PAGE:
I notice that my way of reading a spread is changing a bit. The readings are getting shorter and I stopped exploring every single detail of a card. I’m curious to see if this is a lasting change.

Where do I go?

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Is anyone else singing along with me to the melody of the song from “Hair”? My quest is a lot less all-encompassing, though. You see, two invitations for two different events reached me during the last few weeks. I would like to accept both of them but the events happen to be at the same time, so a combination of the two is unfortunately not an option.

So I’m asking the Navigators for some input to help me make the right choice. The cards are laid out on the two written invitations. The spread is a slightly changed version of one Soaring Eagle posted on AT recently.

1 – 2 – 3 — 4 – 5 – 6

Event #1
1. Positive of going there
Five of Pentacles (keyword: adversity)
2. Negative of going thereKnight of Wands (affiliation)
3. Outcome of going thereTen of Swords (destitution)

Two cards face left, which is the past to me, and the third has a strong “end” theme.That makes sense because this event would mostly be a final get-together with a group of people I used to work with. Saying goodbye at that event would be nice for a proper end of this time of my life. However, it could also be an opportunity to meet new people from that group and/or reinforce connection to some “old” ones, and I’m not sure what the point of that would be. They are nice people, of course, but I only have so much time for taking care of my friendships and I’m not interested in the Facebook kind of “friends.” So I’m afraid I’d make promises to stay in touch that I wouldn’t end up keeping, and I don’t really want to do that. Furthermore, the snake in the middle card stands out, but it feels lonely and in the wrong environment. Snake is a meaningful animal to me, and having it appear so “lost” (and possibly even about to be attacked by the knight) enforces the negative side of this affiliation.

Event #2
4. Positive of going thereLovers (discrimination)
5. Negative of going thereAeon (realization)
6. Outcome of going thereSix of Swords (ascendancy)

Two majors and an outcome card that is very clearly moving forward. This would be an event focused on the future. It would offer the opportunity to reaffirm a choice I made or introduce me to an even better alternative, or maybe even a combination of the two. In the middle card is a bird carrying a bone, which is also very meaningful to me and underlines the sense of “right place,” even if this is the “negative” card.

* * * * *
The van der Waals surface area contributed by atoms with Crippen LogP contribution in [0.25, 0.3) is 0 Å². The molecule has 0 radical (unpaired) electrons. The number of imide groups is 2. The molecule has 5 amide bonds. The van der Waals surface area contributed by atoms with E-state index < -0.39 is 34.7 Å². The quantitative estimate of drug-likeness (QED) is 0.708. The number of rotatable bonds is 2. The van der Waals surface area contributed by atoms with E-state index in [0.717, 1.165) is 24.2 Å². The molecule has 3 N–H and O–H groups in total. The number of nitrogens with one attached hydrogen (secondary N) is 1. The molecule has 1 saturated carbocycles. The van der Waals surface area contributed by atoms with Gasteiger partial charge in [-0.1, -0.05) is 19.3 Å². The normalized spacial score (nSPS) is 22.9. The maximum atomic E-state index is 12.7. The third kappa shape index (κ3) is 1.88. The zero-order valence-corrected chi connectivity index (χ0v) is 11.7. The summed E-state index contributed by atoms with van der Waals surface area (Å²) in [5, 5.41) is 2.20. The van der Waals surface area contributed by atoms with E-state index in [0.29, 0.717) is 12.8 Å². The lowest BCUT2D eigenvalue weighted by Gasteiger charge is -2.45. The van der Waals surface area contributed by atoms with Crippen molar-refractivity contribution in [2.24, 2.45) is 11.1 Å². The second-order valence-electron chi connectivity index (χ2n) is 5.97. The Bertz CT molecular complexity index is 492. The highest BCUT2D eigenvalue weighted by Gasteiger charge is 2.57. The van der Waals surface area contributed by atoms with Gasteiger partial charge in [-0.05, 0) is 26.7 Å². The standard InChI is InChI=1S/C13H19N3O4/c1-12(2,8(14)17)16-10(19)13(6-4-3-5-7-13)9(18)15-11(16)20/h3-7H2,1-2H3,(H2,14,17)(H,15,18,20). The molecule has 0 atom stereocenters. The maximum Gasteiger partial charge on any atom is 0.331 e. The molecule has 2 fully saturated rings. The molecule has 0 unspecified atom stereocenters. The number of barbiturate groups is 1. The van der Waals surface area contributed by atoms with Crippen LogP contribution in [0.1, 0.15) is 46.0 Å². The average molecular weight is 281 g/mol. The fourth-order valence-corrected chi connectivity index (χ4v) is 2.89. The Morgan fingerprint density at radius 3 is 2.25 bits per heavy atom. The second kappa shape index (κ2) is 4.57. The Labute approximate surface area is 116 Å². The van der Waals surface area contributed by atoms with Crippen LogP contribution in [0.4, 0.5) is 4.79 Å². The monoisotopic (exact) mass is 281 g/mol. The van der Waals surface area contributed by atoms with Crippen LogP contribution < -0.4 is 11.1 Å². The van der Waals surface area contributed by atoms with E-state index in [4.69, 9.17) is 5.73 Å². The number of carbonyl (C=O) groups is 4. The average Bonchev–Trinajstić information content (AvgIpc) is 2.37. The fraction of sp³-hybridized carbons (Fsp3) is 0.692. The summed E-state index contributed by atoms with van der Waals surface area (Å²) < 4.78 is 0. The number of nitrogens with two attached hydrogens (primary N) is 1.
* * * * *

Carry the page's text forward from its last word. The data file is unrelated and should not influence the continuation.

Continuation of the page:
Well, I think that decision is already made, I just wasn’t aware of that before this reading. Or maybe I couldn’t admit to myself that I’d rather focus on the new beginning than on the end of the “old” thing.

I have to admit I mostly read the keywords and general directions of the cards and didn’t zoom in onto many details. This is a new technique for me, which may be related to turning over all cards at once and looking at the big picture first. It also makes the reading much shorter and less rambling.

Hello, Navigators…

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I found a different version of a New Deck spread here, on one of the early reading exchange threads for the Deck of the Week people, so I’m curious to try it with the Navigators Tarot of the Mystic SEA. I slightly reworded some of the positions.

1. What key lesson does this deck have for me this week? Chariot

There’s a bat hanging from a microphone stand. The microphone cord ends at the shoulder of a kneeling person who has their mouth taped shut. The person offers a sword to a woman with her foot on a small chariot on two wheels. However, there are no actual reigns between her hand and the horses. She seems to be guiding the animals by telepathy.

To me, this says “stop talking, start acting.” Or, “stop announcing what you will do and just do it instead.”

It also tells me the most important powers I need to move forward are my mental capacities, not any kind of physical force. An attitude of service to a larger goal would probably suit me well.

This doesn’t seem to be about the deck as such (although it could be), but about my life in general..

By the way, the LWB says about this card: “You understand the needs and desires of your ego, and are capable of silencing its voice and demanding that it regard you with deference, for you are far greater than it can ever be.” I think I get the ideas of not letting one’s ego run the show and of being more than one’s ego, but I’m not convinced that bashing the poor ego into submission and silence is the way to go..

2. What is this deck best used for?Six of Wands

This horse and rider have arrive triumphantly at a finishing line marked with a fiery banner. The scene does look a bit circus-y.

Since wands are associated with intuition in this deck, I take this to mean that my planned intuitive approach to readings is exactly right (for me, this week). Besides that, the deck seems to be best suited to playful, easy successes (neither rider nor horse look particularly strained by the effort). How I’m supposed to make sure of that I don’t quite know… But it’s probably true: a handful of easy successes often goes a long way in motivating me for a stretch of hard(er) work.